I often hear the phrase, “I just want something simple” from sewing machine shoppers who have never sewed before, or it‘s been a long time since they had a machine. Whatever the perception is that gives the impression that sewing machines are more complicated these days needs to be dispelled now. Just because a machine has a lot of stitches does not mean it is complicated.
Mechanically, the way sewing machines operate is still essentially the same as from the time the lock-stitch machines were first developed more than 150 years ago. The lock-stitch is formed with two threads, a top thread that goes through the needle and a bobbin thread as we know today. But gone for good are the days that a new machine only does straight stitch. No matter how many stitches a machine may have, if you only use straight stitch today’s machine is simpler than ever to use.
Electronics have invaded every aspect of Twenty-first Century life, including the sewing world. It makes me wonder why anyone would want to go back to the typewriter after using a computer, or use a rotary dial phone after a cell phone. Once you know how to thread a machine you have one-touch options (think microwave) for a multitude of beautiful stitch patterns from which to choose that require no thinking on your part other than where you choose to use them.
More Than Straight Stitch
Many stitches are practical in nature; the rest on a machine with more than ten stitches are decorative. Knowing how to use the stitches like everything else is a learning process. And once you know how to operate the machine there is more to learn about following directions, using a pattern, cutting fabric, and which two pieces to sew and where to sew them.
Electronics in sewing machines have done several things. First it has enabled the machine to “multitask” if you will. This means that instead of having a feed-dog system that only operates in one direction, moving the fabric forward, or backward by pressing a button or lever to sew back stitches, the electronics can now create beautiful embroidery stitches.
The circuit boards are programmed to change the forward and backward motion in combination with multiple needle positions. That is how you get the beautiful floral and heirloom patterns, alphabets, and cute stitches like hearts and doggies. There also are machines take this a step further in that they feed the fabric sideways as well and create stitch patterns larger than the standard stitch width.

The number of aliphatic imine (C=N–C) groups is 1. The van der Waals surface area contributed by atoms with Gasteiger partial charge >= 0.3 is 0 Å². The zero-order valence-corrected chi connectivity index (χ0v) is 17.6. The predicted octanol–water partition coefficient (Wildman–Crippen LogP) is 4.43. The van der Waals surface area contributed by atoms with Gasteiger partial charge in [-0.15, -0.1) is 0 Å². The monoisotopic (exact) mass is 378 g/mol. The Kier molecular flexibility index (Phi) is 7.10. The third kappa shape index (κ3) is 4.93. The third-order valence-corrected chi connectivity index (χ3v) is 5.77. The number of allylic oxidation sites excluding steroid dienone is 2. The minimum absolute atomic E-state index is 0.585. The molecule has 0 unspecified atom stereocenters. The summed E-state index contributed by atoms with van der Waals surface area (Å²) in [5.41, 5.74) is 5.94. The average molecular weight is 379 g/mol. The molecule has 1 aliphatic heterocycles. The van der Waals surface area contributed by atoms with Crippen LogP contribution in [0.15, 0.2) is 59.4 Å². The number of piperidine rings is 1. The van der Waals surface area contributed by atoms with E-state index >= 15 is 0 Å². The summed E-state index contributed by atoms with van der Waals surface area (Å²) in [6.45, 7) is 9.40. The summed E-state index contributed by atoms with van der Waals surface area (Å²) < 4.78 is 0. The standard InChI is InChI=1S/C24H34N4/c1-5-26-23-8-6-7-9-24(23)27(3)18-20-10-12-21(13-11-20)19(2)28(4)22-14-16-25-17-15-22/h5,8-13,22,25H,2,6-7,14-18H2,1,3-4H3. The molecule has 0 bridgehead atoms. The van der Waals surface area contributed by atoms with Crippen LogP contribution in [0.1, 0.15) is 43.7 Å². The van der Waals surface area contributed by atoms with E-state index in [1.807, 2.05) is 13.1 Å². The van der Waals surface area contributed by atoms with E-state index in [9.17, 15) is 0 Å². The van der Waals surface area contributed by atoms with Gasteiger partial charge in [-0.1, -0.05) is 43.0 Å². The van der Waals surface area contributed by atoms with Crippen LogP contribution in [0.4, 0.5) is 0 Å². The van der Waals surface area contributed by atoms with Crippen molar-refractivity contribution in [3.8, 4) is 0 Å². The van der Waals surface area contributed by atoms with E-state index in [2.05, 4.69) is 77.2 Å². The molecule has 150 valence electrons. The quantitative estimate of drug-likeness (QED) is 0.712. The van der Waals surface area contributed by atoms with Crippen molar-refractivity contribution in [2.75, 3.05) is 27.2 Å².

Needle Stop Up/Down
The next way electronics make sewing machines simpler is that they now control whether the needle stops in the up or down position. Gone and good riddance are the days of cranking the hand wheel to reposition the needle and take-up lever so you could take the fabric out of the machine.
After more than a hundred years of having machines that need repositioning by cranking the hand wheel, we are now FREE of this task. Besides, most people never learned how to do it correctly. If you have ever seen three threads as you pull the fabric out…if you ever had the thread jerked out of the needle when you started to sew the next seam…if the threads made a bird’s nest underneath…you did not reposition the (“thing-a-ma-bobber”…that thing that bobs up and down) TAKE-UP LEVER correctly. If you only see that the needle is up it might be at the point where it is not quite finished making the stitch and that is why those annoying things happen. The take-up lever also needs to be positioned correctly.
Now with electronics we do not have to think about take-up lever repositioning and no more cranking the hand wheel. More than that, with many machines you can choose whether the needle stops in the up or down position. Having the needle stop in the down position every time you let up on the foot control helps you not loose your place as you sew if, for example, you need to lift the presser foot to pivot. It helps, too, with chain piecing when you lift the foot to set the next piece under.
Need for Speed
Gone too are the machines that had more power only if sped up. It was always difficult to get over the seam of a jeans hem…the machine always grumbled and balked at that point. Electronic machines use a different type of motor, DC rather than the AC motors that non-electronic machines use.
DC motors have full penetrating power even at slow speeds so you can sew slowly over thick places without loosing control of what you are sewing. You can also regulate the speed easier with the foot pedal. Some machines have a speed regulator so you can set the machine to sew fast or slow. This is the best feature for free-hand machine quilters who set the machine to the speed that is comfortable for how fast they move the fabric. Speed control is a great feature for young sewers, too.
So you want a simple machine? Today’s machines are simpler than ever. They also give you the capability of being creative in ways you may have never thought. It is as easy as the pushing of a button….which we are good at with phones and microwaves!